The Interaction of Emotion and Cognition in Memory Biases across the Life Span
Much research has looked into the various information processing changes that occur as we age. Most cognitive processes decline with age, while emotion regulation may remain intact. This study attempts to better understand biases that occur in recognition memory as we age. Socioemotional selectivity theory suggests that older adults attend to the positive valence more than the negative valence due to a shift in time perspective and an increased motivation to capitalize on more emotionally satisfying experiences. Fuzzy trace theory posits that we have two information processing streams: the gist stream, which captures the overall meaning of the information, and the verbatim stream that takes in the details. In this study, recognition memory was assessed for valenced (positive and negative) as well as sentence-type (verbatim or gist) processing in order to study the combined effects of emotion and cognition in memory across the life span. Older adults were found to remember more positive gist statements than any other type suggesting abias towards the positive valence and gist type processing. The results show that both of the above theories combine to illuminate what type of information older adults attend to, process and retain.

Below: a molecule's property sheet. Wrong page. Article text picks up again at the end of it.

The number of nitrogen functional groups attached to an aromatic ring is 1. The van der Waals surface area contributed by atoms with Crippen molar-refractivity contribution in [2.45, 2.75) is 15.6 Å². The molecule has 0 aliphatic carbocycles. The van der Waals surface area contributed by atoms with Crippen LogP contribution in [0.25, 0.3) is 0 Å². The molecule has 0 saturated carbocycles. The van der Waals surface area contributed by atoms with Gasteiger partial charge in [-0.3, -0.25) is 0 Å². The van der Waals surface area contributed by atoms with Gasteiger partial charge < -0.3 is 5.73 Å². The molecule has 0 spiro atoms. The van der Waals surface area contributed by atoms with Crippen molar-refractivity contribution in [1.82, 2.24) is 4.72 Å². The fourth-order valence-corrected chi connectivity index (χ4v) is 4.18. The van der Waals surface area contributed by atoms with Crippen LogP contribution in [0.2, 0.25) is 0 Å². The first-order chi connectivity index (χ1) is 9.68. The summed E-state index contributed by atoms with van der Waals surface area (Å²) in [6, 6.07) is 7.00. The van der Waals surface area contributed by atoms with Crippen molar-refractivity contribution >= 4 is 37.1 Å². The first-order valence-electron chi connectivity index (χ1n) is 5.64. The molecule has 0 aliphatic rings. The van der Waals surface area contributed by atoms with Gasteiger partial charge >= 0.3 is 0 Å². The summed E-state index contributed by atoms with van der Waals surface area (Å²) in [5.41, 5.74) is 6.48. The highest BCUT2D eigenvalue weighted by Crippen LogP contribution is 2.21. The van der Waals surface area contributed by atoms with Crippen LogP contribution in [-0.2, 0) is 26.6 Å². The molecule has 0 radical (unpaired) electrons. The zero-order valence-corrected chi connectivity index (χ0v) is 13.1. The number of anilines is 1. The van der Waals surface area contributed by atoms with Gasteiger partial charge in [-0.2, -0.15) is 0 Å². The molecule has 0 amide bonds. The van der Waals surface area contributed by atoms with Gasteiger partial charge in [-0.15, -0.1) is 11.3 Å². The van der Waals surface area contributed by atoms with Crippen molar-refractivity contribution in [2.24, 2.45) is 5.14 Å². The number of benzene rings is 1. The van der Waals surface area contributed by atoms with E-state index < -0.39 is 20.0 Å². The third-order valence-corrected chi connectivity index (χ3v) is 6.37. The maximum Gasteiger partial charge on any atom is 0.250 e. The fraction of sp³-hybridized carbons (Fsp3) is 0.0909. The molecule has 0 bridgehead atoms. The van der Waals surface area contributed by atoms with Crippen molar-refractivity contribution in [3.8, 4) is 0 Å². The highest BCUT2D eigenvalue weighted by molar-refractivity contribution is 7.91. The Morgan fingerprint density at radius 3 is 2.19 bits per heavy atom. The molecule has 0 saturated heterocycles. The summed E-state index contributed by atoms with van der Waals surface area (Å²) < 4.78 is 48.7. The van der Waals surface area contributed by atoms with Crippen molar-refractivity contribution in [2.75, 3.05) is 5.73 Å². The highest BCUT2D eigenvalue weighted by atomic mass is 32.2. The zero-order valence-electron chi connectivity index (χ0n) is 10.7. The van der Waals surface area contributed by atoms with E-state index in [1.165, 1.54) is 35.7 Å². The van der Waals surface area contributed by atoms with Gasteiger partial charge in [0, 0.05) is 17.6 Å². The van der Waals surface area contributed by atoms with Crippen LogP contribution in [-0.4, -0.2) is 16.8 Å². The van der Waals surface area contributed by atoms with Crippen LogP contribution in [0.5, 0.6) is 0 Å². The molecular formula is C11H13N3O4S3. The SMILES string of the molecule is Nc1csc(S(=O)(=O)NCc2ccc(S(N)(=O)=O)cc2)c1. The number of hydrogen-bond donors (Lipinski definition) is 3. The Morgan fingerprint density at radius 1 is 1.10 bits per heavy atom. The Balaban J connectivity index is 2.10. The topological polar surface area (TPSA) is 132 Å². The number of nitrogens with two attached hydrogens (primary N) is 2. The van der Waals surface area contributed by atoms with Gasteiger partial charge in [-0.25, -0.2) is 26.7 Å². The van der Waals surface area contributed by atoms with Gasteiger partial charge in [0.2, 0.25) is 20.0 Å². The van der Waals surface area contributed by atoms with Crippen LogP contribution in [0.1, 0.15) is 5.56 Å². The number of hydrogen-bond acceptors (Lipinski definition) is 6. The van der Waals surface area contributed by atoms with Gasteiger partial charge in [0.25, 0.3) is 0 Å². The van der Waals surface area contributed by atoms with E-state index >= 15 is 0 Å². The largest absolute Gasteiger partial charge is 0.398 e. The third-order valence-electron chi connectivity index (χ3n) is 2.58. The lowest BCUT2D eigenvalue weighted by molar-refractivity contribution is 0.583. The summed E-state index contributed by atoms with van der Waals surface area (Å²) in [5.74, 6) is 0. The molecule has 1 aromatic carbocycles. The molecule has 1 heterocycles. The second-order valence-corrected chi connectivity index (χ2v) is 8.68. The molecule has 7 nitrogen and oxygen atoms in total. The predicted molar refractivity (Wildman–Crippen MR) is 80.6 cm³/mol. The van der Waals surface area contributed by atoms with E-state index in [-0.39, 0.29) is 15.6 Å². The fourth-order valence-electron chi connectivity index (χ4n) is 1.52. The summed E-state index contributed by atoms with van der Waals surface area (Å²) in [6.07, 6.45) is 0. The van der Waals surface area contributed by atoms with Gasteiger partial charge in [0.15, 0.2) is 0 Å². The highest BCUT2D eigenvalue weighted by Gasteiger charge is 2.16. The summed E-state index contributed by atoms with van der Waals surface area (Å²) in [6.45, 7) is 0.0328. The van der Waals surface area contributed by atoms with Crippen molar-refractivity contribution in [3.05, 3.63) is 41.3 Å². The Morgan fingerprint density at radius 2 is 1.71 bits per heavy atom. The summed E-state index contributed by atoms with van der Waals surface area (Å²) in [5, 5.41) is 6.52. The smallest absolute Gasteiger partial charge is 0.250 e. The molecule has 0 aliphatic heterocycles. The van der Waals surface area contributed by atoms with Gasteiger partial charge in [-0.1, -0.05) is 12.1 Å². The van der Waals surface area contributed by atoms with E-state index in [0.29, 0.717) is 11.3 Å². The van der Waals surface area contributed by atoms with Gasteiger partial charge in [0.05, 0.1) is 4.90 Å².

memory biases; gist; emotion regulation; aging
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